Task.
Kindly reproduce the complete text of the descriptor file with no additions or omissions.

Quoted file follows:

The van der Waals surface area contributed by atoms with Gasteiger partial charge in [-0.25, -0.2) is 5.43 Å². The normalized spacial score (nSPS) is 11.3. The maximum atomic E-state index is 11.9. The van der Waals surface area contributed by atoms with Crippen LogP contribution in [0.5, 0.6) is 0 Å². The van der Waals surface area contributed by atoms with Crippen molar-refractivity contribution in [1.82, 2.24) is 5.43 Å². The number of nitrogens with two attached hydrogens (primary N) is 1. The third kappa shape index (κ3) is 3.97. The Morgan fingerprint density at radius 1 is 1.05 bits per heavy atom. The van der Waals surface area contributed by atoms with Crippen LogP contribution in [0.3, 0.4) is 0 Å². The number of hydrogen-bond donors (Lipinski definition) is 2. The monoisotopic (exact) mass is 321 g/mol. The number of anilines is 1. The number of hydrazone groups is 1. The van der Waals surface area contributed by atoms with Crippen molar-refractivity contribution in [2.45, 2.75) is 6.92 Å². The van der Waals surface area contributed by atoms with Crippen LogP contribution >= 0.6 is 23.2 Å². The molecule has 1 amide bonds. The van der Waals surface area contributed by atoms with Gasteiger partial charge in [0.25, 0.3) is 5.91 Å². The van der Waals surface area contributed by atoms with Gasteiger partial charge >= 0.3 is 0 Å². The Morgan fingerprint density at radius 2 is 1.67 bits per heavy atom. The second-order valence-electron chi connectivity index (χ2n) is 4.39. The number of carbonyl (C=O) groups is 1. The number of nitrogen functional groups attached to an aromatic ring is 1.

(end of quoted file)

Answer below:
The van der Waals surface area contributed by atoms with Gasteiger partial charge in [-0.25, -0.2) is 5.43 Å². The normalized spacial score (nSPS) is 11.3. The maximum atomic E-state index is 11.9. The van der Waals surface area contributed by atoms with Crippen LogP contribution in [0.5, 0.6) is 0 Å². The van der Waals surface area contributed by atoms with Crippen molar-refractivity contribution in [1.82, 2.24) is 5.43 Å². The number of nitrogens with two attached hydrogens (primary N) is 1. The third kappa shape index (κ3) is 3.97. The Morgan fingerprint density at radius 1 is 1.05 bits per heavy atom. The van der Waals surface area contributed by atoms with Crippen LogP contribution in [0.3, 0.4) is 0 Å². The number of hydrogen-bond donors (Lipinski definition) is 2. The monoisotopic (exact) mass is 321 g/mol. The number of anilines is 1. The number of hydrazone groups is 1. The van der Waals surface area contributed by atoms with Crippen molar-refractivity contribution in [2.45, 2.75) is 6.92 Å². The van der Waals surface area contributed by atoms with Crippen LogP contribution >= 0.6 is 23.2 Å². The molecule has 1 amide bonds. The van der Waals surface area contributed by atoms with Gasteiger partial charge in [0.25, 0.3) is 5.91 Å². The van der Waals surface area contributed by atoms with Gasteiger partial charge >= 0.3 is 0 Å². The Morgan fingerprint density at radius 2 is 1.67 bits per heavy atom. The second-order valence-electron chi connectivity index (χ2n) is 4.39. The number of carbonyl (C=O) groups is 1. The number of nitrogen functional groups attached to an aromatic ring is 1.